Gloria’s family was told that Gloria tripped on the steps at the Murdaugh’s former home on Holly Street in Hampton, S.C. on February 2, 2018. They were told the Murdaughs’ dogs caused her to trip – causing a fall which resulted in her sustaining a traumatic brain injury.
After Alex Murdaugh was allegedly shot Labor Day weekend in an attempted suicide-for-hire insurance plot, the former prominent attorney’s reputation has unraveled in real-time — revealing dark secrets from drug abuse to misappropriating funds from the law firm started by his great grandfather Peters, Murdaugh, Parker, Eltzroth and Detrick (PMPED).
In an interview with the the TODAY Show earlier this month, Alex Murdaugh’s attorney Dick Harpootlian admitted on national television that his client used money from the law firm — and its clients — for personal use.
“It was uncovered that he had perhaps, not perhaps, he had converted some client and law firm money to his use and again spent most of that on opioids,” Harpootlian said.
$4.3 million settlement
Recently released documents raise major concerns about Alex Murdaugh, the only defendant listed in the original settlement; Cory Fleming, Murdaugh’s best friend and Satterfield’s sons’ attorney; Chad Westendorf, the banker named as a representative of Satterfield’s estate; and Carmen Mullen, the judge who signed the $4.3 million secret settlement.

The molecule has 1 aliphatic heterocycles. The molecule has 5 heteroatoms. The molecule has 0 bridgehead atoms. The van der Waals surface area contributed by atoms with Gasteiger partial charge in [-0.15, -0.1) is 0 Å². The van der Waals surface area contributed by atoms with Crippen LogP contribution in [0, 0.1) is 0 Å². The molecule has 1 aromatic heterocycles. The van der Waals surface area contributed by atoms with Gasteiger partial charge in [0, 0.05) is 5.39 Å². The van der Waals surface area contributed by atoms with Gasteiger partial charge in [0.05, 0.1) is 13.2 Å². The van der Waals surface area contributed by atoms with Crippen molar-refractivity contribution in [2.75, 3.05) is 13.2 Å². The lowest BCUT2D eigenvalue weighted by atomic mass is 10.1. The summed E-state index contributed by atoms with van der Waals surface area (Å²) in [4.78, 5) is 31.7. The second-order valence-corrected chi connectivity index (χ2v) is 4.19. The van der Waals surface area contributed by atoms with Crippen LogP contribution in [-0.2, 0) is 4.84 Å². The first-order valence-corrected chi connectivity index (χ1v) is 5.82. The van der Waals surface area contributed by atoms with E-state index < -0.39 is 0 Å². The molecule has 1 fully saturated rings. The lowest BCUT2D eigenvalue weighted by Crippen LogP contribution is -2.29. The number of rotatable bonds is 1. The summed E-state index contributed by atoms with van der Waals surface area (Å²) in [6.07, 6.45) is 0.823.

Bland told FITSnews this settlement was a part of an elaborate scheme that began soon after Satterfield’s death in February 2018.
At Gloria’s funeral, Alex allegedly started railroading her sons and convinced them to hire his friend Cory Fleming to get money for their mother’s death, according to Bland.
However, Satterfield’s sons did not know that Fleming was Murdaugh’s former college roommate, best friend and Buster Murdaugh’s godfather.
He also convinced Gloria’s sons that they needed to have a banker (Westendorf) work as their personal representative of Gloria’s estate.
In December 2018, days after Satterfield’s sons gave up their right to act as personal representatives, one of Murdaugh’s insurance providers agreed to a petition for $505,000 for personal liability in Satterfield’s wrongful death, according to the only public documents available in her case. Alex Murdaugh admitted fault in her death.
“My clients were not aware of the $505,000 until they read about it in the media,” Bland said.
Bland later learned that Alex Murdaugh’s insurance company actually settled for more than $4.3 million — which included $2.8 million that was supposed to go to his clients.